Choice is the true trump card that parents have to play in educating their children. Many parents agonize over their school choices and advocate for specific options to become their chosen reality. There is passion behind these choices and fervor in their rhetoric. But, vocal support of choice doesn’t look like just one thing. It isn’t just a rabid interest in charter schools or an emphasis on “Reform.”
To one DPS parent, Leigh LaFon, choice “requires community devotion to Education.” As an advocate for Public Montessori schools, Leigh goes out of her way to debunk the myth that there is only a right of center perspective on choice. And she does so publicly by drawing upon Denver’s long history of choice.
She references Dr. Martha Urioste as a “personal heroic figure” for establishing Denver’s first Public Montessori in the early 1990s. But for Leigh, the connection to DPS and school choice is much more personal than that. Her daughter is a graduate of Denver School of The Arts and it is clear that her education experience was a powerful and positive force in both of their lives.
So, why does this perspective matter?
It matters because those who want to create “community devotion to education” are concerned with more than just one school. They are concerned with more than just one choice. They are working toward a future of learning that includes all of us. When Leigh LaFon says that she sees “pockets [with] huge potential,” she wants to be a part making sure it comes to fruition.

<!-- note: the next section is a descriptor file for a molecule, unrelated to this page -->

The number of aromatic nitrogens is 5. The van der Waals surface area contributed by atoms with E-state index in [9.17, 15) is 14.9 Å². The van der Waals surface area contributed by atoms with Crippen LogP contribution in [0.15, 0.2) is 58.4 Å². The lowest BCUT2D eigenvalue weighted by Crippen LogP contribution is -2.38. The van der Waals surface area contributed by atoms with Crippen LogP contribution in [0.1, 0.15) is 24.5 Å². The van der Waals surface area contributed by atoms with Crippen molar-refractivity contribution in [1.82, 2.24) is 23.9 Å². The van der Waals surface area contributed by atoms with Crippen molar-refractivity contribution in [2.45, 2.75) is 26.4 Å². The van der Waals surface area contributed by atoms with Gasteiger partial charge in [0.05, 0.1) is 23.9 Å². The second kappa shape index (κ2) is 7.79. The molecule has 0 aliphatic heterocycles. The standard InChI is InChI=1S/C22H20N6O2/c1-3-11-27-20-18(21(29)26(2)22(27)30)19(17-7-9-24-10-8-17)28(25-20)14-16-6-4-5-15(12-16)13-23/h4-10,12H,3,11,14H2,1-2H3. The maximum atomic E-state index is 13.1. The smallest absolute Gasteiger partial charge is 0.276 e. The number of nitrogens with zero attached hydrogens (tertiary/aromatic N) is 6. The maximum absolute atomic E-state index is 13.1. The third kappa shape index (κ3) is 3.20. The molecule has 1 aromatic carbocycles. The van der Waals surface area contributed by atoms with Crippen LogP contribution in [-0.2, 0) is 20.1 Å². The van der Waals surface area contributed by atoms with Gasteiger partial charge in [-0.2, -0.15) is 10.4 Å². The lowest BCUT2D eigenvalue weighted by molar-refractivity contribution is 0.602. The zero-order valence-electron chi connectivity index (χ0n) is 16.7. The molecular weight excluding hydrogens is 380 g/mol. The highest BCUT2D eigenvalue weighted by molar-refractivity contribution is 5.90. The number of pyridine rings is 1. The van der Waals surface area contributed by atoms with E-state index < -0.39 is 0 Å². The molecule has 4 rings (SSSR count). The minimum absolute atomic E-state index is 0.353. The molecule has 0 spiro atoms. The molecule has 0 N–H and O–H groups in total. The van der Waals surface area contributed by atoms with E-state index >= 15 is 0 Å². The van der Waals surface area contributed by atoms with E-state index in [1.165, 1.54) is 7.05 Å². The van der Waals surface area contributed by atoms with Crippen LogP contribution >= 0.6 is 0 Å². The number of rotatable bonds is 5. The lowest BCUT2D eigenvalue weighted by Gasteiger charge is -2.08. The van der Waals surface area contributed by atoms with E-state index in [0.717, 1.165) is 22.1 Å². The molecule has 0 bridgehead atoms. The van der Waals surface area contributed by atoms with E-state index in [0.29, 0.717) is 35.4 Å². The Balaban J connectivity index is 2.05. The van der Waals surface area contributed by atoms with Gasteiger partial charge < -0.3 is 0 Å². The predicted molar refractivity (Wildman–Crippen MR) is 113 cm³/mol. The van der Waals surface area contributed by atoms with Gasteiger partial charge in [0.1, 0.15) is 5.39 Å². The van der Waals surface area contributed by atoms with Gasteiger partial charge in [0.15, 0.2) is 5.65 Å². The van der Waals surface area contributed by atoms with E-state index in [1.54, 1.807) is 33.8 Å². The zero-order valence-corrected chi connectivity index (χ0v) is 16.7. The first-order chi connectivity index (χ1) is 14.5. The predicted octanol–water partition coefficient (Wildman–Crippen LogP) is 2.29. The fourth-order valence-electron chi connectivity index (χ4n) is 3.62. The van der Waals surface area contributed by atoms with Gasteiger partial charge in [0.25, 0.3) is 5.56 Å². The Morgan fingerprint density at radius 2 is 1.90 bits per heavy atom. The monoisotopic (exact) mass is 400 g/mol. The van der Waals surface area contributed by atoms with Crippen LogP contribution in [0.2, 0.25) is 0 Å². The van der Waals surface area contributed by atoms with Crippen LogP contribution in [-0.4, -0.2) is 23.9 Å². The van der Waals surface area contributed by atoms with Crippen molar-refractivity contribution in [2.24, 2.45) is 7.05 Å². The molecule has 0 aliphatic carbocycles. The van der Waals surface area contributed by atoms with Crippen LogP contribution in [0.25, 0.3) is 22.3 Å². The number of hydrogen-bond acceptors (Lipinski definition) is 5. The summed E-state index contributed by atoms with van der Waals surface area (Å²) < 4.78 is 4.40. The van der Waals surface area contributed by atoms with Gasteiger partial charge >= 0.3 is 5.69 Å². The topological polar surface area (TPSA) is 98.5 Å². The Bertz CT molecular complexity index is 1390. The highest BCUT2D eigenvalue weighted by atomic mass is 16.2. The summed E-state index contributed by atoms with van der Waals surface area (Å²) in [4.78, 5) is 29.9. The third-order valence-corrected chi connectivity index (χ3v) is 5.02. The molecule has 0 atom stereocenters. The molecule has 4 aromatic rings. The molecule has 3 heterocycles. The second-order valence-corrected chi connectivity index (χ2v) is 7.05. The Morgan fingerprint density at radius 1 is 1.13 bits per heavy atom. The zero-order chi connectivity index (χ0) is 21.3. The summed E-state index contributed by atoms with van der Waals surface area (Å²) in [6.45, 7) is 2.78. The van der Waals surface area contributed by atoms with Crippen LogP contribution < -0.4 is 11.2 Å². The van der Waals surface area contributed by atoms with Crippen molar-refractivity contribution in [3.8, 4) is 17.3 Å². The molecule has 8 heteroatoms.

And this is the other side of the conversation, the stakeholder that is rarely at the table when decisions are made. If parents truly have choice in where to send their children to school, then their voices should factor in when the schools are designed or guiding pedagogy established. The passion for education among parents who advocate for a supportive community is only matched by the passion of the educators within DPS. But we don’t use this ‘other half’ of passion. We don’t (typically) engage in the conversations that are taking place daily about choice.
But, it isn’t hard. All it took was for me to ask one question: “@DenverElle I’d love to hear more about your experience with non-charter innovation in DPS.”
It was the asking that mattered, the engagement that allowed for the conversation to take place. I want this community to exist and so does she. We owe it to the district to ask and to answer, to engage and to collaborate. DPS will grow stronger or weaker based upon these kinds of “choices”.